NEW YORK ( TheStreet) -- Bank stocks staged a modest recovery on Wednesday, after taking their worst pounding in over two years in yesterday's session. The KBW Bank Index ( I:BKX) rose just 0.1% to close at 62.45 though all but eight of the 24 index components ended with gains. The broad indices fared better. The Dow Jones Industrial Average and S&P 500 ( SPX.X) ended with gains of 0.3% while the NASDAQ Composite posted an increase of 0.4%. Among large U.S. banks, the winner was New York Community Bancorp ( NYCB) as shares advanced 1.4% to close at $14.96. With a quarterly payout of 25 cents, New York Community has one of the highest dividend yields on common shares in the banking industry with a yield of 6.68%. Large banks that recorded gains close to 1% included Commerce Bancshares ( CBSH) of Kansas City, Mo., which closed at $44.02; First Niagara Financial Group ( FNFG) of Buffalo, N.Y., closing at $10.38; and Zions Bancorporation ( ZION) of Salt Lake City, which ended the session at $28.16. Shares of JPMorgan Chase ( JPM) were down only two cents to $50.58 despite continued flow of leaks from federal regulators about large fines the company is facing.
Housing Drags on Rising Rates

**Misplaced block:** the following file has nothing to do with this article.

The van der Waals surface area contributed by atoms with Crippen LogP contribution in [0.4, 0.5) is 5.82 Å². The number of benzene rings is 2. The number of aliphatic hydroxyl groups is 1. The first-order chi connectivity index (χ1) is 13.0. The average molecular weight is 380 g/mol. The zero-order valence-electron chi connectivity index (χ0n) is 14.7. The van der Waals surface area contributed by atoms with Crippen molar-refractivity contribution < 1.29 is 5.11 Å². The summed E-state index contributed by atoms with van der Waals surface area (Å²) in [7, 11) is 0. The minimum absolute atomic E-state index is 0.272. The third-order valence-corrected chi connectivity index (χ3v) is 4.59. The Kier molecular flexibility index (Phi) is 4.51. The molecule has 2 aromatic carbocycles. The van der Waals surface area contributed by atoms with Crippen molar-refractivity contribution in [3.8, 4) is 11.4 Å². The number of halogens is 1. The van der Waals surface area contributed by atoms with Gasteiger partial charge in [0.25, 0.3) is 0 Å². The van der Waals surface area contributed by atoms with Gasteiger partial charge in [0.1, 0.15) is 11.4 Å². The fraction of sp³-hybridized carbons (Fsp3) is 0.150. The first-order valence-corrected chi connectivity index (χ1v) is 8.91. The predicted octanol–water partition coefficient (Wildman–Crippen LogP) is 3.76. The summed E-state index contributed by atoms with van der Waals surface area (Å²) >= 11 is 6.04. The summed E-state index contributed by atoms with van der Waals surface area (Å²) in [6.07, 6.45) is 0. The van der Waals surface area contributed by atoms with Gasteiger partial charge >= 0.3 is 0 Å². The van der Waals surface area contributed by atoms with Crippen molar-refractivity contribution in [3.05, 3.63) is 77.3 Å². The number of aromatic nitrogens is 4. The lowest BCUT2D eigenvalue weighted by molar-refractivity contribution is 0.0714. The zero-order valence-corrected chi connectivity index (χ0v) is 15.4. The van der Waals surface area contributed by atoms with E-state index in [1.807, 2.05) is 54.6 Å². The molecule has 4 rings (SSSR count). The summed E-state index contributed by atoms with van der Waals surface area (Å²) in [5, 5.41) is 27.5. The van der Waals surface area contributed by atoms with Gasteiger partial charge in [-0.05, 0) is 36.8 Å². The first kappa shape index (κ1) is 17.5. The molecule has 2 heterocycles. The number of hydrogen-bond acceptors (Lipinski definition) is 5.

Following Tuesday's fear over the buildup to possible military action against the government of Syria by the United States and its traditional allies, financial names were stalled by mediocre housing data, declining refinance applications and an inventory shortage in several major markets. The Mortgage Bankers Association on Wednesday said its Market Composite Index for the week ended Aug. 23 was down 2.5% from the previous week. The Market Composite index measures total residential loan application volume. The MBA's Refinance index was down 5% from the previous week, and was down over 64% from its peak early in May. The average rate for a conforming 30-year fixed-rate mortgage loan during the week ended Aug. 23 was 4.8%, rising sharply from 4.7% the previous week. A "conforming" mortgage loan is one that meets the basic underwriting of Fannie Mae and Freddie Mac, with a loan-to-value ratio of 80% or lower, and a principal balance of $417,000 or less. Rates on conforming mortgage loans hit their highest level since April 2011.